Gelato gains global recognition as No. 1 ice cream spot

Capogiro, a four-store gelato chain in Philadelphia, was dubbed the No. 1 place for ice cream in the world by “National Geographic.” According to “National Geographic,” Philadelphia should be celebrated for more than just its

GRACE DICKINSON TTN Capogiro offers a variety of flavors that rotate seasonally and are made from local and seasonal ingredients. The store was acknowledged for its creative flavors and utilizing locally grown foods.

Capogiro, a four-store gelato chain in Philadelphia, was dubbed the No. 1 place for ice cream in the world by “National Geographic.”

According to “National Geographic,” Philadelphia should be celebrated for more than just its cheesesteaks. Among Argentina, Jamaica and nine other hot spots around the world, the magazine recently gave Philly’s Capogiro Gelato the number one spot on its Top 10 list of places to dig into some ice cream.

Capogiro has four gelato cafés throughout Philly

“It was shocking,” said co-founder Stephanie Reitano who opened up Capogiro with her husband back in 2002. “Being in the food industry is tough, so it’s nice when you’re working really hard and [a publication] like ‘National Geographic’ thinks you’re doing good and gives you a pat on the back.”

Reitano said she wasn’t aware Capogiro was being included on the list until it was already published online by the magazine.

It was a trip to Italy 11 years ago that first triggered the idea for the couple to open up a gelato shop. John Reitano was born and raised in northern Italy and much of his family still remains in the country. However, the trip was Stephanie Reitano’s first visit and just hours after landfall, the smell of homemade cones lured her toward her first real Italian gelato. She settled on ordering “nocciola” (hazelnut) and “gianduia” (chocolate hazelnut)–a combination that she said remains her favorite today.

“In a way, that very cone started the next part of our marriage,” Stephanie Reitano said. “Because right then and there, we began our business by wondering why we couldn’t find this kind of flavor in the United States.”

Wanting to replicate the artisanal model found in Italy, the Reitanos got to work opening their first gelato shop, basing it around high-quality, local ingredients. Today, with the exception of items like lemons, limes and pineapples, nearly all of the ingredients come from local sources, and are purchased from vendors within Philly.

“If it’s grown here, we buy it here,” Stephanie Reitano said.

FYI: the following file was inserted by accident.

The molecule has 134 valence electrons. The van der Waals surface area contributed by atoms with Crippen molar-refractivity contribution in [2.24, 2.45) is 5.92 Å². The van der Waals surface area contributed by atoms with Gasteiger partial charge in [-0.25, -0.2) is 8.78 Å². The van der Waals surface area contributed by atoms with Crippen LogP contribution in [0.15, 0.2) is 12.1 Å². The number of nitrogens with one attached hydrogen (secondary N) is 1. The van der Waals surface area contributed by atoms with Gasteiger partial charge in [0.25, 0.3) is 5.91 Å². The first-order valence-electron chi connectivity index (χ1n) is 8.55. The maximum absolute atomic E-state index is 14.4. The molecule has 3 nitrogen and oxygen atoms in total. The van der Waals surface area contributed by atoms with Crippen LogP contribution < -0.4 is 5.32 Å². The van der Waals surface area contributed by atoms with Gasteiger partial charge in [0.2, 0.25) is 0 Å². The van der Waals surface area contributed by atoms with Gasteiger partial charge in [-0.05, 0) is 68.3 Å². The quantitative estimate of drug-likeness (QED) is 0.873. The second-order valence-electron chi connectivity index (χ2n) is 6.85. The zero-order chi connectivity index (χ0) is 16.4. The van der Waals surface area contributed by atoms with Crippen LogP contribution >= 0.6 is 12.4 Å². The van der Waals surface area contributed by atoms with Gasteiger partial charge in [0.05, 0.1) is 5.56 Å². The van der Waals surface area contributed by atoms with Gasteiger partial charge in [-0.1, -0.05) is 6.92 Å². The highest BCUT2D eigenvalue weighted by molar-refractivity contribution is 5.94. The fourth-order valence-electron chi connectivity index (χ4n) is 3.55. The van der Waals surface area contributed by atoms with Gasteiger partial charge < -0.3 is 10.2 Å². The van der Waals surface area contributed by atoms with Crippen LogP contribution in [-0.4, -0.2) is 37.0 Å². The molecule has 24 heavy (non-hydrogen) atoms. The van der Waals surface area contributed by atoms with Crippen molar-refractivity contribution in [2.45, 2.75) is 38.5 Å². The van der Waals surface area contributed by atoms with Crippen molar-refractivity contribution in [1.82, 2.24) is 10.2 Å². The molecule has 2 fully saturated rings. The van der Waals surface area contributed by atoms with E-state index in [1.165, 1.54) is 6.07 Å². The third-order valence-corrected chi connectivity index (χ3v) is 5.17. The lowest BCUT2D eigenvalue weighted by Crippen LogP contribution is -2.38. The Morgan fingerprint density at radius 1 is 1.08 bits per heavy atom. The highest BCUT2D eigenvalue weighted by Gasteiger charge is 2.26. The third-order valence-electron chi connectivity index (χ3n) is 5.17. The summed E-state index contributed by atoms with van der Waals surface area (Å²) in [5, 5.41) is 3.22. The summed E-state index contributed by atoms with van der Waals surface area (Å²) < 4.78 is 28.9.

All of the milk used to make the gelato in their retail stores comes from a herd of grass-fed cows located a little less than an hour outside of the city.

“What I love about it is they’re very local. It’s seasonal, so you can enjoy things like the pumpkin-pie flavor, and it makes [the experience] different every time you come in,” said customer Nancy Rogers, who ordered a combination of Concord grape and pear. “They also do seasonal things with herbs that are just amazing.”

What’s in season inspires many of the flavors found at Capogiro, like the recent apple cider and fig varieties. The most popular, however, is their cioccolato scuro, a dark chocolate-based gelato that Capogiro labels as “rich, dark and serious.” Other flavors available include molasses, sea salt, banana with dark rum, sweet Amish milk and cashew.

“It’s tremendous ice cream,” Rogers said. “When my dad turned 85, I bought 10 pints and had it mailed to his house in Michigan. He said it was his favorite birthday present.”

In addition to their retail stores, the Reitanos have also set up a national mail order program and wholesale program.

“Especially with the specialty beer flavors, we get a lot of restaurants that want that as wholesale,” Stephanie Reitano said. “It’s really fun. With beer week in Philly we get a lot of people coming in and we have fun helping them with different pairings.”

Every year, Dogfish Brewery makes sure to save a keg of its pumpkin ale for Capogiro to turn into gelato, and other local ales like those from Stoudt’s Brewery can often be found at the gelato shops.

Stephanie Reitano said the only ingredient she wouldn’t experiment with in her gelato is bacon.

“It has nothing to do with kosher, but I just think that’s such a kitschy weird thing,” she said. “I don’t want people ever putting bacon in our ice cream.”

She will, however, let chefs test out their inventive ideas, even if she’s skeptical beforehand. For instance, never being a fan of cilantro, she wasn’t too convinced about the lime cilantro gelato one of her chefs wanted to create. However, the instantly popular flavor quickly made its way to the gelato case.

The only flop Stephanie Reitano can recall is a licorice root variety and a mango goat cheese gelato, but she’s a firm believer that with quality ingredients, nearly anything can be tweaked to taste good.

For customer Addie Weyrich, it’s the crazy flavors that have kept her coming back to Capogiro time and time again since she was just seven years old.

“I went to Italy and I didn’t like it. I prefer Capogiro,” Weyrich, whose current favorite is the apple cider gelato, said. “They have so many crazy flavors, and they’re so much more creative.”

Since the recognition from “National Geographic,” Stephanie Reitano said she’s definitely seen an increase in customers. A significant number of people have told her they made the drive from places like North Jersey or Connecticut to come see if Capogiro truly stacked up as the best in the world.

“You have new people discovering you for the first time, and then all you regulars are just so excited for you, and that’s the best part,” she said.

Grace Dickinson can be reached at

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